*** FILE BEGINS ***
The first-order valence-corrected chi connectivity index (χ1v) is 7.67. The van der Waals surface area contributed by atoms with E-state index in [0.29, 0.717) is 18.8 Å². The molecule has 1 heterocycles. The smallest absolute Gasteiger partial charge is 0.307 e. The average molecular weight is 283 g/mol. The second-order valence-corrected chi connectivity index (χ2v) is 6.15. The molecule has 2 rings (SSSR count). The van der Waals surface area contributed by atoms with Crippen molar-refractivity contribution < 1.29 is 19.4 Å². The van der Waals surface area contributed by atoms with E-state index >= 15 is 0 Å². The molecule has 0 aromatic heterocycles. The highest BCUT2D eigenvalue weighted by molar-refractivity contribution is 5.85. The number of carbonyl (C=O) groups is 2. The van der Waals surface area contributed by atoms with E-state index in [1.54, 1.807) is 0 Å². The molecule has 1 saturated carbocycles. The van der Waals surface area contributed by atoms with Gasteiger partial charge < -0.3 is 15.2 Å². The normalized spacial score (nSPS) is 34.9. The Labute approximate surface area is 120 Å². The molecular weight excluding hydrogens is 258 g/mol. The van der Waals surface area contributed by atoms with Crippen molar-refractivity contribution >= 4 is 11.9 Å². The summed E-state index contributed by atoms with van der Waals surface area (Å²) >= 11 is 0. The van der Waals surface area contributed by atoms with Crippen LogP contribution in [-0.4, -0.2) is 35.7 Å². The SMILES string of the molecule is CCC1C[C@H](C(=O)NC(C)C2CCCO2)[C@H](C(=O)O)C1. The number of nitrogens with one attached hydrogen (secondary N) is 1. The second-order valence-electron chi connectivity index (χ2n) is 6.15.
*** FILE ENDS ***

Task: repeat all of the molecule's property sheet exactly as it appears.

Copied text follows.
The first-order valence-corrected chi connectivity index (χ1v) is 7.67. The van der Waals surface area contributed by atoms with E-state index in [0.29, 0.717) is 18.8 Å². The molecule has 1 heterocycles. The smallest absolute Gasteiger partial charge is 0.307 e. The average molecular weight is 283 g/mol. The second-order valence-corrected chi connectivity index (χ2v) is 6.15. The molecule has 2 rings (SSSR count). The van der Waals surface area contributed by atoms with Crippen molar-refractivity contribution < 1.29 is 19.4 Å². The van der Waals surface area contributed by atoms with E-state index >= 15 is 0 Å². The molecule has 0 aromatic heterocycles. The highest BCUT2D eigenvalue weighted by molar-refractivity contribution is 5.85. The number of carbonyl (C=O) groups is 2. The van der Waals surface area contributed by atoms with E-state index in [1.54, 1.807) is 0 Å². The molecule has 1 saturated carbocycles. The van der Waals surface area contributed by atoms with Gasteiger partial charge < -0.3 is 15.2 Å². The normalized spacial score (nSPS) is 34.9. The Labute approximate surface area is 120 Å². The molecular weight excluding hydrogens is 258 g/mol. The van der Waals surface area contributed by atoms with Crippen molar-refractivity contribution >= 4 is 11.9 Å². The summed E-state index contributed by atoms with van der Waals surface area (Å²) >= 11 is 0. The van der Waals surface area contributed by atoms with Crippen LogP contribution in [-0.4, -0.2) is 35.7 Å². The SMILES string of the molecule is CCC1C[C@H](C(=O)NC(C)C2CCCO2)[C@H](C(=O)O)C1. The number of nitrogens with one attached hydrogen (secondary N) is 1. The second-order valence-electron chi connectivity index (χ2n) is 6.15.